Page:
Sustainable Tourism: A Positive Outcome of the Covid-19 Crisis
Sustainability is no longer simply interpreted as anything to do with the environment alone. It now has a much broader connotation and includes the social, cultural, economic, and physical aspects of a destination.
The COVID-19 pandemic brought the world to an unprecedented standstill redefining our daily lives to what we now call as the ‘new normal’. This global health crisis not only affected the lives but also the livelihood of people across sectors. With borders only opening slowly to international travellers, the world is fighting the health crisis by following physical distancing and strict hygiene and safety guidelines.
The International Monetary Fund (IMF) projections in early April suggested that the recession bought in by the coronavirus, will be the most severe global economic downturn since the Great Depression and that it will be ‘far worse’ than the Great Recession of 2009. However, the pandemic has also presented us with a silver lining to this dark cloud for the tourism sector – the chance to bring an impactful focus on sustainable tourism.
A change that is imperative
Sustainability is no longer simply interpreted as anything to do with the environment alone. It now has a much broader connotation and includes the social, cultural, economic, and physical aspects of a destination. Which is why it is imperative for all stakeholders to work together in order to emerge out of the current crisis and make tourism more sustainable as a long-term goal.
To ensure that the travel and tourism industry continues its contribution to the economy, destinations and companies need to learn from the crisis at hand and make far-reaching structural changes to the tourism sector starting with the reflection on its sustainability. Travel and tourism have an immense multiplier effect on the economy. Last year, it contributed 9.3 per cent to India’s Gross Domestic Product (GDP) and received 5.9 per cent of total investments. The infrastructure created in tourism pockets across the world speak for themselves.
That said, the pandemic is sure to bring about a change in our current behavior and help create an approach for long-term human survival. The industry, tourists and other stakeholders should be encouraged by policymakers to act on sustainability by creating an environment that could facilitate a more sustainable model of tourism.
What lies ahead
Only when every player in the travel ecosystem shows awareness and commitment towards sustainable tourism, does the idea of sustainable tourism become mainstream and not limited to certain pockets of travellers.
Sustainable tourism is not just a choice anymore, but also a necessity, as most travelers will now increasingly prefer holidaying with companies that show commitment to green, environment and socially friendly practices. Together, these stakeholders will play a critical role in ensuring that the tourism sector measures up to its expectations. Food for thought for the trip rating agencies can be rating travel companies and destinations by travellers on their sustainability quotient and their ESG (Environment, Social, Governance) score.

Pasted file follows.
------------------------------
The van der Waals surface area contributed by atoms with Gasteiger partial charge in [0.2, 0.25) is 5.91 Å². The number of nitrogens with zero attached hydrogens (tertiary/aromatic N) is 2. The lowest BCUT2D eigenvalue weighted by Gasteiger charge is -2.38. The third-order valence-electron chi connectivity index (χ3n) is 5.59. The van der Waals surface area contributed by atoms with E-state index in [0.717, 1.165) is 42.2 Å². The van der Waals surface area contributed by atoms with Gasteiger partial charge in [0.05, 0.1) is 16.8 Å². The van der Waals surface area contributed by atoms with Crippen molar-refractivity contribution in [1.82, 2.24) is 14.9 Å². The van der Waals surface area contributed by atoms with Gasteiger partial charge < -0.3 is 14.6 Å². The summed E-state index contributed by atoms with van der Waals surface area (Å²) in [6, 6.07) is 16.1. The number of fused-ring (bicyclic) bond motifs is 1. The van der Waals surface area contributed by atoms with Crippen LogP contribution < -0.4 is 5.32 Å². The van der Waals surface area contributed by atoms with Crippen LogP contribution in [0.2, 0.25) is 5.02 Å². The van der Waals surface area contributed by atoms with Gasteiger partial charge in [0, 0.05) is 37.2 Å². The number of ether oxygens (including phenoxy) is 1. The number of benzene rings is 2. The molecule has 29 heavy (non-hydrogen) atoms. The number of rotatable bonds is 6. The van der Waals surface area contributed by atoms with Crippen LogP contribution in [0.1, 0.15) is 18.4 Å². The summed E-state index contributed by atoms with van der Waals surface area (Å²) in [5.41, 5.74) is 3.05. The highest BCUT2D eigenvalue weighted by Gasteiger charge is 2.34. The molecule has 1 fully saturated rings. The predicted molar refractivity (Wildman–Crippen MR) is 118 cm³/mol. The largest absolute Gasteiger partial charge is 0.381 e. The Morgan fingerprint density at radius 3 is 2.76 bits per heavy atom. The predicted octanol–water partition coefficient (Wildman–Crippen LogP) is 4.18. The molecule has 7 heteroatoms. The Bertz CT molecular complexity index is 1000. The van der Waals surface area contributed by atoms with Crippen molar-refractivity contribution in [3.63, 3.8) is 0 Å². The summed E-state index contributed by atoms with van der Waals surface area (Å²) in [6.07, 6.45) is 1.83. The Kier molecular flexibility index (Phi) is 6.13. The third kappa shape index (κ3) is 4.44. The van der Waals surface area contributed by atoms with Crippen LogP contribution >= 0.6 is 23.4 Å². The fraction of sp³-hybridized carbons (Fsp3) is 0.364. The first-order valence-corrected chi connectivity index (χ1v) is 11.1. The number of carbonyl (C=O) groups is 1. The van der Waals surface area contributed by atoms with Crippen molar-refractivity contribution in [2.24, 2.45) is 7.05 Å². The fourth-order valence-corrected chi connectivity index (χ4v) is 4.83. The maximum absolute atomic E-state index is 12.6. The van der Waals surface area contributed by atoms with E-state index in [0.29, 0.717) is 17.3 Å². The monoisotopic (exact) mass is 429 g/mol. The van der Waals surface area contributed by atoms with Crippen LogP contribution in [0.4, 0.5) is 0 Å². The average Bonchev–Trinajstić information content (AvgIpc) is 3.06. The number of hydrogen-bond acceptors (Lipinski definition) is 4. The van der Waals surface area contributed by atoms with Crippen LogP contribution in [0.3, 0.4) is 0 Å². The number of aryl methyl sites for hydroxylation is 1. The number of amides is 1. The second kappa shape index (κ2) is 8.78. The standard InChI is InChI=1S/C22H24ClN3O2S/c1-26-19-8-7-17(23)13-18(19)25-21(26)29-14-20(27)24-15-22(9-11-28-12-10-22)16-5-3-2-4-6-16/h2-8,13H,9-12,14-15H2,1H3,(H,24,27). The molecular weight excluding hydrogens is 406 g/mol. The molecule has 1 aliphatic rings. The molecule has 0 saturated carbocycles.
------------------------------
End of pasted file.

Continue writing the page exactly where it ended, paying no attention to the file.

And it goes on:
As local communities across the world seek enhanced prosperity and living conditions without making any compromises, authorities handling destinations and businesses must come together to streamline tourism activity, manage the long-term rising number of visitors and meet theirs as well as the locals' expectations.
‘Responsible travel’ in a post-COVID world
In some countries, this crisis could lead to a change in how authorities manage oversaturated destinations, improved communication, and stronger adaptability of online channels for communication. In addition, proven and accepted standards in responsible travel must be adapted, in addition to the move towards paperless and plastic-free touchpoints which can be replaced by as much digital experience as possible – before, during, and after our travels.
It is a fact of the matter that travel and tourism is by far the worst-hit industry by Covid-19. However, I firmly believe that this time of emergency is an opportunity for all the stakeholders to come together, support each other, and focus on bouncing back more robust, with common standards, and with sustainability ingrained into their DNA. Not only for travel infrastructure but also in terms of human rights and fair pay to people being part of the tourism industry.
Although the responsible travel movement was already gaining momentum before the crisis, adopting a holistic approach to sustainability can only be beneficial for the tourism industry going forward. The true challenge for destinations, companies, and travelers is now to communally as well as individually learn from the global crisis and fast track the transformation for sustainable and responsible travel and tourism in order to be firm footed for any future challenges.
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